A ratio is an association between two or more quantities. For example, say we have a drink recipe made with cups of juice and cups of soda water. Ratios can be represented with diagrams like those below.
Here are some correct ways to describe this diagram:
The ratios
Here is a task to try with your student:
There are 4 horses in a stall. Each horse has 4 legs, 1 tail, and 2 ears.
Complete each statement.
Solution:
There are different ways to represent ratios.
Let’s say the 6th grade class is selling raffle tickets at a price of $6 for 5 tickets. Some students may use diagrams with shapes to represent the situation. For example, here is a diagram representing 10 tickets for $12.
Drawing so many shapes becomes impractical. Double number line diagrams are easier to work with. The one below represents the price in dollars for different numbers of raffle tickets all sold at the same rate of $12 for 10 tickets.
Here is a task to try with your student:
Raffle tickets cost $6 for 5 tickets.
Solution:
Over the course of this unit, your student has learned to use the language of ratios and to work with ratios using representations like diagrams and double number lines. In the final sections of the unit, they use tables to organize equivalent ratios. Double number lines are hard to use in problems with large amounts. Let’s think about an example we saw before: the 6th grade class is selling raffle tickets at a price of $6 for 5 tickets. If we tried to extend the double number line below to represent the price of 300 raffle tickets, it would take 5 times more paper!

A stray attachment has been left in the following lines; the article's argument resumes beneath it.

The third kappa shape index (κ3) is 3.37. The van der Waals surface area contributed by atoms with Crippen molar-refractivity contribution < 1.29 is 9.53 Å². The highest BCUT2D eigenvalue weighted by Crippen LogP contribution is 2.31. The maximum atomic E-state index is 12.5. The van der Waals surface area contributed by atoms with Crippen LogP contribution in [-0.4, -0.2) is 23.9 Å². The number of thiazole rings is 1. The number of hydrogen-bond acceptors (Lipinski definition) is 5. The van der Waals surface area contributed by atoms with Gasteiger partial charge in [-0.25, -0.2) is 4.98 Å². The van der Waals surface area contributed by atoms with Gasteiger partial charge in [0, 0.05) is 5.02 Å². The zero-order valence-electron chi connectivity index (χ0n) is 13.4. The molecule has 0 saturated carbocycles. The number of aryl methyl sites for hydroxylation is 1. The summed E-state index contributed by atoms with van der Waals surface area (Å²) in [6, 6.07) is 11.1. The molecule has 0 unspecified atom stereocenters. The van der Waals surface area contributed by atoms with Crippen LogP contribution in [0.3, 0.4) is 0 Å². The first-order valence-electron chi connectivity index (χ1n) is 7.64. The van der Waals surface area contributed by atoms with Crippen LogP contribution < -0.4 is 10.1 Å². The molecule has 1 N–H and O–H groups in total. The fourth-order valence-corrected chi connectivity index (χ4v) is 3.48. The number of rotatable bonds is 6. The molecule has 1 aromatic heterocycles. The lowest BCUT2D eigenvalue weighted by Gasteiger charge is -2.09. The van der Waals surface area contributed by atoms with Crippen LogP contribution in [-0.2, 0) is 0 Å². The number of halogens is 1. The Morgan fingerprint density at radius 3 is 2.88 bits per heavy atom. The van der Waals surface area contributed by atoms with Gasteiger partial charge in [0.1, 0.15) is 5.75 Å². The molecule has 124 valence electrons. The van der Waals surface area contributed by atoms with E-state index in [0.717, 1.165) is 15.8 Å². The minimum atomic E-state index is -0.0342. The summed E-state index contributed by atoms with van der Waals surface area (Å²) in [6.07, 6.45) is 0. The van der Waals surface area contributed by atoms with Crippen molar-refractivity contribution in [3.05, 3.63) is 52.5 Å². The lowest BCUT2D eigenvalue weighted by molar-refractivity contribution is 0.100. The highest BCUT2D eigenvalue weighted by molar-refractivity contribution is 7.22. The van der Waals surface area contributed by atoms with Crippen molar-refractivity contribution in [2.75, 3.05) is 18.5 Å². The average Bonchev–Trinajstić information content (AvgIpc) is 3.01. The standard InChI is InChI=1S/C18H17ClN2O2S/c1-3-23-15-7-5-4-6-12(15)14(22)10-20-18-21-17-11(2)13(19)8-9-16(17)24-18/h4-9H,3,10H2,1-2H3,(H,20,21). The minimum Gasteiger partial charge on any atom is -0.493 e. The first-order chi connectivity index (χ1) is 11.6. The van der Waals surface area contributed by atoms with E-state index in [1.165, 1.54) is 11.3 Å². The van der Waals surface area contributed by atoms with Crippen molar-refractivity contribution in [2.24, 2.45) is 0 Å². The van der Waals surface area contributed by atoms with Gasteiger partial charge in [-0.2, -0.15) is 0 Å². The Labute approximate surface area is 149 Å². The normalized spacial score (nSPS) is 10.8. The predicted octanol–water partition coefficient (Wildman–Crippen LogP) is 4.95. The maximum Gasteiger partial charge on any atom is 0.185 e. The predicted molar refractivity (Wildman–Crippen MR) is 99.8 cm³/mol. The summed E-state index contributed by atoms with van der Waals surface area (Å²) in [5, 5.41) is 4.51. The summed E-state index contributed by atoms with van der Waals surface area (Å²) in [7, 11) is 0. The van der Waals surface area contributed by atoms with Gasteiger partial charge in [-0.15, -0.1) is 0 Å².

A table is a better choice to represent this situation. Tables of equivalent ratios are useful because you can arrange the rows in any order. For example, a student may find the price for 300 raffle tickets by making the table shown.
Although students can choose any representation that helps them solve a problem, it is important that they get comfortable with tables because they are used for a variety of purposes throughout high school and college mathematics courses.
Here is a task to try with your student:
At a constant speed, a train travels 45 miles in 60 minutes. At this rate, how far does the train travel in 12 minutes? If you get stuck, consider creating a table.
Solution:
9 miles. Possible strategy:
time in minutes | distance in miles |
---|---|
60 | 45 |
1 | 0.75 |
12 | 9 |
IM 6–8 Math was originally developed by Open Up Resources and authored by Illustrative Mathematics, and is copyright 2017-2019 by Open Up Resources. It is licensed under the Creative Commons Attribution 4.0 International License (CC BY 4.0). OUR's 6–8 Math Curriculum is available at https://openupresources.org/math-curriculum/.